there is a silver lining to every thing

Megan - Ankeny, Iowa
Entered on October 6, 2008

Most people relate death with grief and sorrow. In every other death I have had in my life has been that way, but the only deaths that I ever had encountered were my great relatives. But when my friend died it was different. I was beyond depressed. I felt like the universe was going to collapse in on itself. The feelings inside of me just wanted to sit in the corner and scream.

As the week of her death progressed the days got easier, I still dreaded her funeral, but the nights were unbearable. I would lie awake at night, just asking God, “why?” How could he take away such a pure soul away from everything it loved and treasured? I can’t remember one thing she said or did to hurt anyone. She always found a way to help others and keep her friends happy.

The day of the funeral arrived I was terrified. I knew my other friends would be there to help; nonetheless, I was still scared of what I was to find. A whole church full of tear stained faces, the heavy presence of grief and death, the looks on her family’s faces, and worst of all was her small, fragile body laying in the soft, delicate satin that would hold her forever.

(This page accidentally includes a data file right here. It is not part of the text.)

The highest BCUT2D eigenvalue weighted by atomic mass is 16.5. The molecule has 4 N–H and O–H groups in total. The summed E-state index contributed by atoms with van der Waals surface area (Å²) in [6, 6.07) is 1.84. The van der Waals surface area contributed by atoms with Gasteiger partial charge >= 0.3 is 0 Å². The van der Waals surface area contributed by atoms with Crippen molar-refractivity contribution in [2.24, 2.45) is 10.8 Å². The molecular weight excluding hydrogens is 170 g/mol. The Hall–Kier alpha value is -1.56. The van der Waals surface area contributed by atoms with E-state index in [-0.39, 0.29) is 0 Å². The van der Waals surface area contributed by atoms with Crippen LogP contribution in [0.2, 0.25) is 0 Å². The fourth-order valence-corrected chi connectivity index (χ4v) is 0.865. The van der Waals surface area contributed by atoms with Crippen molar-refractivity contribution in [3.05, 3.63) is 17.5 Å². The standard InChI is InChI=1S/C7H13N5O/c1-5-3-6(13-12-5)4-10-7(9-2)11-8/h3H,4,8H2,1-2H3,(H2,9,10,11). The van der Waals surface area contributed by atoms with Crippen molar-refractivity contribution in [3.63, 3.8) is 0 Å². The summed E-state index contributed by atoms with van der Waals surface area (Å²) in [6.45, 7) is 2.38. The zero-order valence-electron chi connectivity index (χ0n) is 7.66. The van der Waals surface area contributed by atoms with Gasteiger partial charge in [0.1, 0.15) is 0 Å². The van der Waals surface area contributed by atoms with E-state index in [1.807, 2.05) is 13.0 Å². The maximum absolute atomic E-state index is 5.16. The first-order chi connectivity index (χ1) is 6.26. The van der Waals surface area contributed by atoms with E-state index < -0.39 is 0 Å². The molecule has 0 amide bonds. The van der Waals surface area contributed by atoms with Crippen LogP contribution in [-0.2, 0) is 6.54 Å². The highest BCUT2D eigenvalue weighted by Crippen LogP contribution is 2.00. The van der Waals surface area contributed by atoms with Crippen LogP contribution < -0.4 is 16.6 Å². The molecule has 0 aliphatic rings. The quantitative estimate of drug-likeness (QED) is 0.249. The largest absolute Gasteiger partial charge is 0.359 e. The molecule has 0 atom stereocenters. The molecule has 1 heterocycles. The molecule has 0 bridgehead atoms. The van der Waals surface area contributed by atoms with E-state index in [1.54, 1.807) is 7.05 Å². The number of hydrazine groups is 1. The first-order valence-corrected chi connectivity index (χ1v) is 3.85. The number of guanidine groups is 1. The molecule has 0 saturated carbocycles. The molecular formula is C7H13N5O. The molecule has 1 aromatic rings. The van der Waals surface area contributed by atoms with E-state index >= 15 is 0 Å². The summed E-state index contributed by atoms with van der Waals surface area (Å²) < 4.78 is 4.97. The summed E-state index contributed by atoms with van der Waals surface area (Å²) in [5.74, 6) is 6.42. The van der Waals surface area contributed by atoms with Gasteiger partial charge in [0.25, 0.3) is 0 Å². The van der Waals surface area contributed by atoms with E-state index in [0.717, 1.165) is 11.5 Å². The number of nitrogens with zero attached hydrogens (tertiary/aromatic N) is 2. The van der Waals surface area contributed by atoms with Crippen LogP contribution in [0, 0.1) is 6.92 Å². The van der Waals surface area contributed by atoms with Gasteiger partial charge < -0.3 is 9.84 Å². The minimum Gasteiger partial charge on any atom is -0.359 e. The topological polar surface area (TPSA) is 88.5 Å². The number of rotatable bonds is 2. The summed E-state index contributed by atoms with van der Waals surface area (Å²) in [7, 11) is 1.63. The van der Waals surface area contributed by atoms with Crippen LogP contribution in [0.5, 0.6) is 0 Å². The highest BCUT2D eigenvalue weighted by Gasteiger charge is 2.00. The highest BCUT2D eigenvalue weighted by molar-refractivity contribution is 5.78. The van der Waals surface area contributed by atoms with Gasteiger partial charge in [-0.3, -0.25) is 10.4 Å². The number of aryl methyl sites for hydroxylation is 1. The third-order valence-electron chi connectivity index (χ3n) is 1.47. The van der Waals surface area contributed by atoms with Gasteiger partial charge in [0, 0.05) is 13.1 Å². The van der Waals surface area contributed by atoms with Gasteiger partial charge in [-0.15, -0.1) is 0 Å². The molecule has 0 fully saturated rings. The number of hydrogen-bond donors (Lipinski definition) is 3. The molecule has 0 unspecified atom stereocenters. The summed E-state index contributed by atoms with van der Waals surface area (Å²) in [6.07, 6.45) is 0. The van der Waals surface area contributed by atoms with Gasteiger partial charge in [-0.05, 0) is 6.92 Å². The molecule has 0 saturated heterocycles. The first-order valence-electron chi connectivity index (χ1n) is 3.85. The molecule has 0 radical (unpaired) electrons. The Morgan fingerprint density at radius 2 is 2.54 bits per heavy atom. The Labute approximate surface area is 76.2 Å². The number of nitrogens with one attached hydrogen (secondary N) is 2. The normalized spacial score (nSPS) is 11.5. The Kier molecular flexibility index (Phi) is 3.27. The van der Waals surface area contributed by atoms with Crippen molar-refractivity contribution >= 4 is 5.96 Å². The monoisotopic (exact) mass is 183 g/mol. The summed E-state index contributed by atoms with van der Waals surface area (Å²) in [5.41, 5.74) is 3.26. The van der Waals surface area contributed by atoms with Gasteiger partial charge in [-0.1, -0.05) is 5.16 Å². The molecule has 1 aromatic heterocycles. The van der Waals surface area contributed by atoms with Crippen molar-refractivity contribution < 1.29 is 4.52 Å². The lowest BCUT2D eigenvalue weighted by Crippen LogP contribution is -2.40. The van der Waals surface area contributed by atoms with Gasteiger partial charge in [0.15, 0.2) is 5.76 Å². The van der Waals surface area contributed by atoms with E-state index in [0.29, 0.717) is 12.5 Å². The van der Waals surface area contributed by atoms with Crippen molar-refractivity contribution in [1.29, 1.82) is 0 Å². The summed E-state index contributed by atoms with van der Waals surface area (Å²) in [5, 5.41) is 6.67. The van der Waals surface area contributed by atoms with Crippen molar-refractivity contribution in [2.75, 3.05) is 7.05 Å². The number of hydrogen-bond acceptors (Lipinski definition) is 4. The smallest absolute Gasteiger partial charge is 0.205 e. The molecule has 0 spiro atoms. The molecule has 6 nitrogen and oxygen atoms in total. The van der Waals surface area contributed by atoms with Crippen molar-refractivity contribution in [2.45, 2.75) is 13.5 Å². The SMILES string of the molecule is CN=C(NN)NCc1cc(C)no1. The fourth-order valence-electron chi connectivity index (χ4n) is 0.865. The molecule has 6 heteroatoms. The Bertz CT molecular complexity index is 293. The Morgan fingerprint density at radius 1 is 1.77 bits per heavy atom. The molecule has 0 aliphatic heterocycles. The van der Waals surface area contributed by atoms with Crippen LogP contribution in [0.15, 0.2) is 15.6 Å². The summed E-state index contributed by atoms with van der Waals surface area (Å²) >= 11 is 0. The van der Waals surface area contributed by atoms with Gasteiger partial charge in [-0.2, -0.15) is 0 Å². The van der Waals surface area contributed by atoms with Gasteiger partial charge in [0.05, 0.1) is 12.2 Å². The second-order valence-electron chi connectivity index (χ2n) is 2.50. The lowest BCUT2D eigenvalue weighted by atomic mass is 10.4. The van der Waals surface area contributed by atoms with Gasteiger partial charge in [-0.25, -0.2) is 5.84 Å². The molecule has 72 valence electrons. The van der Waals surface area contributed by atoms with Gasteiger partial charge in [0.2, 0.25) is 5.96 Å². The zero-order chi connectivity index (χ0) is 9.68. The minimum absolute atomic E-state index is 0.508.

As the priest and her family started talking the sounds of crying stopped, but the sounds of sniffles remained. When they were giving their speeches they all mentioned the same general things: she was caring, brave, and she knew exactly who she was. During their speeches I realized that, that is what killed her. She jumped into the water to save a struggling friend. In a split second she showed her true colors and did the ultimate act of kindness.

I believe that everything happens for a reason. It has taken a while to see the silver lining of this tragedy. When she was still alive she taught me a lot, but I never thought that her death would teach me also. She taught me selflessness. As long as I keep following in her beliefs her memory will still live among us.